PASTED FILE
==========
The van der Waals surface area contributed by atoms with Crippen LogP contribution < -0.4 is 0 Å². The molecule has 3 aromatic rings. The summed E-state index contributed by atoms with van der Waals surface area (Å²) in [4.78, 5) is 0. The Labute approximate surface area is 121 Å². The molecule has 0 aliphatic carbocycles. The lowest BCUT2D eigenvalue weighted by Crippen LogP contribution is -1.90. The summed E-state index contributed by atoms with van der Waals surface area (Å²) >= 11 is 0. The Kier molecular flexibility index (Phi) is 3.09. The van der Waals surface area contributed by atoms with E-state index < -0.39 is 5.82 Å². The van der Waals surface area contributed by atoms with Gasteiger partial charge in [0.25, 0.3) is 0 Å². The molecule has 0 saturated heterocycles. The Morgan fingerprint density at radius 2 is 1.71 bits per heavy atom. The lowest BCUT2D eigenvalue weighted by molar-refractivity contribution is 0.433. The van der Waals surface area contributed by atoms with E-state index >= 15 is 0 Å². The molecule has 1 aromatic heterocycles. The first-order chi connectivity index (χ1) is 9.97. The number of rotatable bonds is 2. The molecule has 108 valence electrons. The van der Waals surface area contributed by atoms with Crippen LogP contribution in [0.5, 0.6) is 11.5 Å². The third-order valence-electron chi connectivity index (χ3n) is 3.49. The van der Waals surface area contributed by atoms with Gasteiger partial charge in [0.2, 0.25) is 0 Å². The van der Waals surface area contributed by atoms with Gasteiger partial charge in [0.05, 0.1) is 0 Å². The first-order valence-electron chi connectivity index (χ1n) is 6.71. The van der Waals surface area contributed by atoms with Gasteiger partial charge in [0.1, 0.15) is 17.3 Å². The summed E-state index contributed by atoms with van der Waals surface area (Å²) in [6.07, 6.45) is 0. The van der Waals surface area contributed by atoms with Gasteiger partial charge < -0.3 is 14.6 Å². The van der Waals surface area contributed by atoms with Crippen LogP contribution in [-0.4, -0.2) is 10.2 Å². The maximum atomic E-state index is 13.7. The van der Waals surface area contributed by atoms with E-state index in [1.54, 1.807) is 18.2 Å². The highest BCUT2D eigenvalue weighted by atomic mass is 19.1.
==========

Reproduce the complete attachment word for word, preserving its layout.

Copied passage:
The van der Waals surface area contributed by atoms with Crippen LogP contribution < -0.4 is 0 Å². The molecule has 3 aromatic rings. The summed E-state index contributed by atoms with van der Waals surface area (Å²) in [4.78, 5) is 0. The Labute approximate surface area is 121 Å². The molecule has 0 aliphatic carbocycles. The lowest BCUT2D eigenvalue weighted by Crippen LogP contribution is -1.90. The summed E-state index contributed by atoms with van der Waals surface area (Å²) >= 11 is 0. The Kier molecular flexibility index (Phi) is 3.09. The van der Waals surface area contributed by atoms with E-state index < -0.39 is 5.82 Å². The van der Waals surface area contributed by atoms with Gasteiger partial charge in [0.25, 0.3) is 0 Å². The molecule has 0 saturated heterocycles. The Morgan fingerprint density at radius 2 is 1.71 bits per heavy atom. The lowest BCUT2D eigenvalue weighted by molar-refractivity contribution is 0.433. The van der Waals surface area contributed by atoms with E-state index >= 15 is 0 Å². The molecule has 1 aromatic heterocycles. The first-order chi connectivity index (χ1) is 9.97. The number of rotatable bonds is 2. The molecule has 108 valence electrons. The van der Waals surface area contributed by atoms with Crippen LogP contribution in [0.5, 0.6) is 11.5 Å². The third-order valence-electron chi connectivity index (χ3n) is 3.49. The van der Waals surface area contributed by atoms with Gasteiger partial charge in [0.2, 0.25) is 0 Å². The van der Waals surface area contributed by atoms with Gasteiger partial charge in [0.05, 0.1) is 0 Å². The first-order valence-electron chi connectivity index (χ1n) is 6.71. The van der Waals surface area contributed by atoms with Gasteiger partial charge in [0.1, 0.15) is 17.3 Å². The summed E-state index contributed by atoms with van der Waals surface area (Å²) in [6.07, 6.45) is 0. The van der Waals surface area contributed by atoms with Gasteiger partial charge < -0.3 is 14.6 Å². The van der Waals surface area contributed by atoms with Crippen LogP contribution in [-0.4, -0.2) is 10.2 Å². The maximum atomic E-state index is 13.7. The van der Waals surface area contributed by atoms with E-state index in [1.54, 1.807) is 18.2 Å². The highest BCUT2D eigenvalue weighted by atomic mass is 19.1.